DO MEE NO’s

Yesterday I chaperoned a school field trip to the zoo. I lucked out with a lovely group of kids, but I was still pretty wiped and not up for cooking dinner. The kids have noticed Domino’s pizza out in town and have begged to try it. So last night we did.

We’re not huge pizza order-ers, even back in the States. It’s not about the righteous, that-stuff-will-kill-you chefiness in me, either. I just don’t really care for delivery pizza and would rather consume those calories on my better, home-made pizza–or something else altogether.

So Domino’s! In Japan! They launched an English-language website several years ago, making ordering pretty straightforward.

You call that a large?
You call that a large?

The biggest differences? Basically, the Japanese version runs smaller and more expensive. A medium pizza in Japan (9 inches) is smaller than a small pizza in the U.S. (10 inches). The most expensive pizzas on the Domino’s Japan menu top out at 3950 yen, or about $32.

Ham-pineapple and parm-basil
Ham-pineapple and parm-basil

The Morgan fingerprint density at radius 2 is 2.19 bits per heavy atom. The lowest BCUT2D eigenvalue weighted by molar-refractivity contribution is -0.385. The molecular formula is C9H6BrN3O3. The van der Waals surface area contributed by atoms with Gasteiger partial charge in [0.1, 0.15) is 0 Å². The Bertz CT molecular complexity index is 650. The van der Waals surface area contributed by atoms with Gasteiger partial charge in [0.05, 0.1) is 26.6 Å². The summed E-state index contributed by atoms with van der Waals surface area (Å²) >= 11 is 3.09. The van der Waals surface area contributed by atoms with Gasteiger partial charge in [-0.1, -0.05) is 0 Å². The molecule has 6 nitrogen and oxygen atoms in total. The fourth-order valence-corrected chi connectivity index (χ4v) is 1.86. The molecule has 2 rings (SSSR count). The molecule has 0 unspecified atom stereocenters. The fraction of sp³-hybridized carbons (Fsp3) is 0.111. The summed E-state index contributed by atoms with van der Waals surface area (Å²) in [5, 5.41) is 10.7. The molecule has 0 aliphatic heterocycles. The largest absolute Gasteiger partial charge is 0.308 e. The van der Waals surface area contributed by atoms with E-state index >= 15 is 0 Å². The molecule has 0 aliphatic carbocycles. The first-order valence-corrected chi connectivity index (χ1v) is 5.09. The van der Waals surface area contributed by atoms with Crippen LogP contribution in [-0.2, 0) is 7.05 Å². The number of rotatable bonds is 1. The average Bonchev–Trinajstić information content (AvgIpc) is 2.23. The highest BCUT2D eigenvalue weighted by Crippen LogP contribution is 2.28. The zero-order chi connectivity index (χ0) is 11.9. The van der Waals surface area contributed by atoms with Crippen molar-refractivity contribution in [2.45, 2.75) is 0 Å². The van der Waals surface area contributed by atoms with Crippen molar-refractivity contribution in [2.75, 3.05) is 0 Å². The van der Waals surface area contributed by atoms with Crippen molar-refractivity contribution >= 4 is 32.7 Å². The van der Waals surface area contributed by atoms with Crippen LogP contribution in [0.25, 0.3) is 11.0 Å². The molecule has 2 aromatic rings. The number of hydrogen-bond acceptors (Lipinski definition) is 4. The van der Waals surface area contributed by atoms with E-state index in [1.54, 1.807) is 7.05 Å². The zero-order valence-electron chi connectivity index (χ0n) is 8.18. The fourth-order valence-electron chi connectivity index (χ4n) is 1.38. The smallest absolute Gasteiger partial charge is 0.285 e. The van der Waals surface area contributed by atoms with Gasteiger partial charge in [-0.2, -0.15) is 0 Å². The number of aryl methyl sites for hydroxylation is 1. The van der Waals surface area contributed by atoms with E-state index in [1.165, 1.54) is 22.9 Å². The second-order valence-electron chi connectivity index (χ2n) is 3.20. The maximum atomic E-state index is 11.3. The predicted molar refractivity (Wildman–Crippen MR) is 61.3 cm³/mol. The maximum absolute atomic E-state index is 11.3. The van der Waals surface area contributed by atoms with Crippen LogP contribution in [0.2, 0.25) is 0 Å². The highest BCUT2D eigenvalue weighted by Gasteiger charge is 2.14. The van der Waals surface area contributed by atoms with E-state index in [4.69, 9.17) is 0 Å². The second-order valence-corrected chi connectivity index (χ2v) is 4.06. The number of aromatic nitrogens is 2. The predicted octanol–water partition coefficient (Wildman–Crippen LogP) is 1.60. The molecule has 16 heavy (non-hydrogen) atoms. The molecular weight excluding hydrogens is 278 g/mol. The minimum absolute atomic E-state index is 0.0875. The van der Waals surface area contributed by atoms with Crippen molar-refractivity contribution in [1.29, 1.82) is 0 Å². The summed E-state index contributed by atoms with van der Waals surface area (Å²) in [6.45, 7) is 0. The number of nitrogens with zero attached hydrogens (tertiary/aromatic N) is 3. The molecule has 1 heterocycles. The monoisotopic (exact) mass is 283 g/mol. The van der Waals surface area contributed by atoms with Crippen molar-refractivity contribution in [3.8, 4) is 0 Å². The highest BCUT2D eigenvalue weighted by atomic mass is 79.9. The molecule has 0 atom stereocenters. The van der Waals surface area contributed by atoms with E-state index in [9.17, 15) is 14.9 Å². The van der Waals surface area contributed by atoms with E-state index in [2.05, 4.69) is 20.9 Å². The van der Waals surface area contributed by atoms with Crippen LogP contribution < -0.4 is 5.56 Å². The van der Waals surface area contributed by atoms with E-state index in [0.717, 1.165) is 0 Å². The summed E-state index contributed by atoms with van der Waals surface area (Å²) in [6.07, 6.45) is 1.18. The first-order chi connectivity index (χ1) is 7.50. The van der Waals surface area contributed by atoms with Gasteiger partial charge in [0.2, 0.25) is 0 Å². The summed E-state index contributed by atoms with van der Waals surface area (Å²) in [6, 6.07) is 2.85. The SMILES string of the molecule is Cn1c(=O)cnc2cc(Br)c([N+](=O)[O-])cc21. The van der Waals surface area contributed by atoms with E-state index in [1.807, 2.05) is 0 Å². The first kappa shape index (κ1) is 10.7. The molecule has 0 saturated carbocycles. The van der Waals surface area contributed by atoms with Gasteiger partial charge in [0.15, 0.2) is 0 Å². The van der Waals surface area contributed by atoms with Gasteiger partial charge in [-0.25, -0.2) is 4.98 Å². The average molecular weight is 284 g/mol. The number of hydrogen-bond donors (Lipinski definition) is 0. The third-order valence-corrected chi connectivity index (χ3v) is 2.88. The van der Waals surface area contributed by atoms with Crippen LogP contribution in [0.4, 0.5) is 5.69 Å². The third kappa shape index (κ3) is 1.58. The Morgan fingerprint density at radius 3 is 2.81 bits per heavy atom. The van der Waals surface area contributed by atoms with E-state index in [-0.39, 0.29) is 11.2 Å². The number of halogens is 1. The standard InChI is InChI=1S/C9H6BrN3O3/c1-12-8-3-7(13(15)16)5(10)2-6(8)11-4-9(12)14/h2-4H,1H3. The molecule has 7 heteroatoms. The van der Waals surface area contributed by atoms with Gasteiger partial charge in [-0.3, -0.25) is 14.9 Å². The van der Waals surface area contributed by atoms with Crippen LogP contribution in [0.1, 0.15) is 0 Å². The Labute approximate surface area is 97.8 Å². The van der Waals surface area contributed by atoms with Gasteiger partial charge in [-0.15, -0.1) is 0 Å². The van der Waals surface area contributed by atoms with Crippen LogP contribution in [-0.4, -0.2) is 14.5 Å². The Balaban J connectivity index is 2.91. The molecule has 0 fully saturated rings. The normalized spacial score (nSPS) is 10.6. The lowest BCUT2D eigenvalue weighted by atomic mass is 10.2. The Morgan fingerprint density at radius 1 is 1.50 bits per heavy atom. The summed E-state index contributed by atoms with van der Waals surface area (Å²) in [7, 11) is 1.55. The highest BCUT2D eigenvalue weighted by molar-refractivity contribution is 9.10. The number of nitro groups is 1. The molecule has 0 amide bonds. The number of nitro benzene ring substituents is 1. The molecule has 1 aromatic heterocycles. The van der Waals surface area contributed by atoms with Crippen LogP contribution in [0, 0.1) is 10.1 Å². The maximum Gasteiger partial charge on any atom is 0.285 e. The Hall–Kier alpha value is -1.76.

That said, sticking to the promotions and coupons brings the price down to more reasonable levels. After coupons and a Buy One Get One Free deal, I paid 1400 yen ($11.59) for two 12-inch pizzas with two toppings on each.

Many toppings are the same–pepperoni (though it’s slightly different than the U.S. version), veggies like peppers and onions, sausage, and so on. The Definitely Not the Same toppings? Potato, corn, mayo, crab gratin, and bouillabaisse sauce, to name a few.

Spinach-pancetta and sausage-mushroom
Spinach-pancetta and sausage-mushroom

You can choose two toppings on the whole pizza, or two toppings per pizza half for the same price. So one pizza was ham-pineapple on the left, parm and basil on the right. The other was spinach-pancetta on the left, Italian sausage-mushroom on the right.

Our pizzas arrived via moped 20 minutes after ordering. Mark deemed the pizzas hotter than in the U.S.

And they tasted like, well, Domino’s.

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